How healthy are your staff?? Is your sick pay policy fair? How much is absence and sickness costing your business? Julia Feuell looks at the topic of staff sickness. 

People are going to be off sick from time to time. Most employees feel bad about letting down their colleagues and most employers are reasonably sympathetic about their staff's welfare. 

But absence because of sickness, or another unexpected reason, can put your business in a tricky situation, particularly if you have no policies in place for dealing with it.


You need to know why staff are off, when they will come back and how you will deal with:

  1. short-term sickness absence which lasts less than a week
  2. repeated short-term sickness absences which may follow a pattern
  3. long-term sickness absence lasting several weeks or more
  4. Unauthorized absence for other reasons.

Sickness absence can be caused by a mixture of:

  1. an employee's general physical condition
  2. working conditions including health and safety standards, levels of stress, and harassment and bullying
  3. family or emotional problems, or mental health issues other than stress.


Whilst coughs and colds and various other ailments effect your staff around the year, the Employment Rights Act 1996 also entitles your staff to take time off for dependents. This time off can be to look after any family member – child, mother, sick Aunt but it also extends to dependents – the old lady next door who has no family.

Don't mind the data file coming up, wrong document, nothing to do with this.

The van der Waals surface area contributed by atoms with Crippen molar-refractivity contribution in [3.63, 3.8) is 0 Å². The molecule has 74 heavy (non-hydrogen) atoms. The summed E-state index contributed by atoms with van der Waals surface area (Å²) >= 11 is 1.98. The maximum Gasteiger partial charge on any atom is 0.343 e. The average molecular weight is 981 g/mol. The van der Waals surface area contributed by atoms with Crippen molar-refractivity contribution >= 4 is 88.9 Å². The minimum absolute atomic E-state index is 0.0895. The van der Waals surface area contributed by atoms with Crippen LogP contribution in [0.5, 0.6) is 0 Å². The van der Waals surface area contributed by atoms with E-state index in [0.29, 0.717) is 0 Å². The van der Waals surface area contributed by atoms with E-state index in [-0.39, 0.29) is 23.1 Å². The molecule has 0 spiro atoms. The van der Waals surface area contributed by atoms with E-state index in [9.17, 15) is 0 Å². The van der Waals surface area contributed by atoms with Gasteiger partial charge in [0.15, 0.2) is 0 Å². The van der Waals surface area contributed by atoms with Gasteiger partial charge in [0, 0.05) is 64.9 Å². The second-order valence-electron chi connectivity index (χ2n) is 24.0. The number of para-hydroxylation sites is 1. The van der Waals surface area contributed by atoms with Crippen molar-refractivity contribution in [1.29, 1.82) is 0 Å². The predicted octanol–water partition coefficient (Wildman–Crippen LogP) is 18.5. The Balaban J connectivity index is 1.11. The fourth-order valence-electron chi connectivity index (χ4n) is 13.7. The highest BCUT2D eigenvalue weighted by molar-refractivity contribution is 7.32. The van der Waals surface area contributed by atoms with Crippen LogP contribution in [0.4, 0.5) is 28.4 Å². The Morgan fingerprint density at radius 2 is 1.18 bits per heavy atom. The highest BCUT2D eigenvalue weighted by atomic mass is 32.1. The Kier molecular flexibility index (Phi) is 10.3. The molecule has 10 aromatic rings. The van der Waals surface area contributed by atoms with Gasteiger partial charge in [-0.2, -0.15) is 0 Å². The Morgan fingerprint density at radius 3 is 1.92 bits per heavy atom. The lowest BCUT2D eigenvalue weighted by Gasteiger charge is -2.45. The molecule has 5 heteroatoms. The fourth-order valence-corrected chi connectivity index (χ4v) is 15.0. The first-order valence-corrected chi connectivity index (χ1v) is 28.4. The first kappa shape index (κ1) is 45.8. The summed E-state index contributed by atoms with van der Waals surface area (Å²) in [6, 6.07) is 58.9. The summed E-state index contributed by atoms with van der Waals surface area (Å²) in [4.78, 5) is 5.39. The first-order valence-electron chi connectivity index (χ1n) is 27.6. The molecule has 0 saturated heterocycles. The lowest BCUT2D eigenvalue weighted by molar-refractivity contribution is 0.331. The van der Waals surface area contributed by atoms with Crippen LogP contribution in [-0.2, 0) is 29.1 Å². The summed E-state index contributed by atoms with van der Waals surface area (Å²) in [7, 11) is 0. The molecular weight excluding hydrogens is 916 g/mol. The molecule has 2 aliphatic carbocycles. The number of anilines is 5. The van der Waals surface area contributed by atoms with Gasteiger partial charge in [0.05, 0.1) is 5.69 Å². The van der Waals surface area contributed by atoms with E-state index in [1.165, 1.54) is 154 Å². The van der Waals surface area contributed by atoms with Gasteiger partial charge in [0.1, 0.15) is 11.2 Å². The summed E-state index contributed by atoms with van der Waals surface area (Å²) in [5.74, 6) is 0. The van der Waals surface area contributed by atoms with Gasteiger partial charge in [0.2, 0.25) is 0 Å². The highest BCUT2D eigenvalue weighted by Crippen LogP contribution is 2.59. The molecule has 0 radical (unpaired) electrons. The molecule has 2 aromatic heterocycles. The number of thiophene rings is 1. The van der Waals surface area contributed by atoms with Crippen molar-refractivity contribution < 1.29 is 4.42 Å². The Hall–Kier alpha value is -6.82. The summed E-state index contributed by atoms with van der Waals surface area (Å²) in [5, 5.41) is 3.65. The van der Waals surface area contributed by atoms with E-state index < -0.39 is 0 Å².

Employees are entitled to reasonable time off unpaid to care for their dependents or to make arrangements for their care. However the legislation doesn’t define ‘reasonable’. Various tribunal hearings are testing the ‘reasonable’ time off part. It would appear that if the problem is an emergency or sudden problem, time off must be granted. However, if the problem is recurring or ongoing, you have a right to refuse and ask the individual to take holiday instead.


  1. Be careful not to pay sickness at the discretion of the company. Employment law has moved on a great deal and you will risk being possibly ‘unfair’ or ‘discriminatory’ to your cost.
  2. Consider introducing a sick pay scheme that rewards health. New Frontiers have ‘duvet days’, which can be redeemed at the end of the year as a health bonus if unused.
  3. Build a ‘health conscious’ workforce. Create a ‘health board’ with information about the nearest Gym, evening classes, health write-ups etc.
  4. Consider re-looking at your benefits package. Offer gym membership, alternative health treatments – such as reflexology, osteopathy etc.
  5. Sponsor staff football teams or local sports teams, which members of staff belong to. Organize healthy events. Challenge your competitors to five-a-side.
  6. Lead by example.. everyone will look to you.
  7. Get everyone doing Tai Chi at work. I’d do this if we had the space. It’s an amazing stress relieving, health beneficial exercise.

There are some legal issues to take into account, but making sure your staff are well, happy and working effectively is largely a matter of doing the right thing and using common sense.

Jose joined New Frontiers in 2000 working a variety of roles from recruitment consultant to in-house recruiter and staff trainer and now General Manager. Jose has a wealth of travel industry experience having worked in travel for 8 years prior to joining New Frontiers with roles in retail and for a tour operator.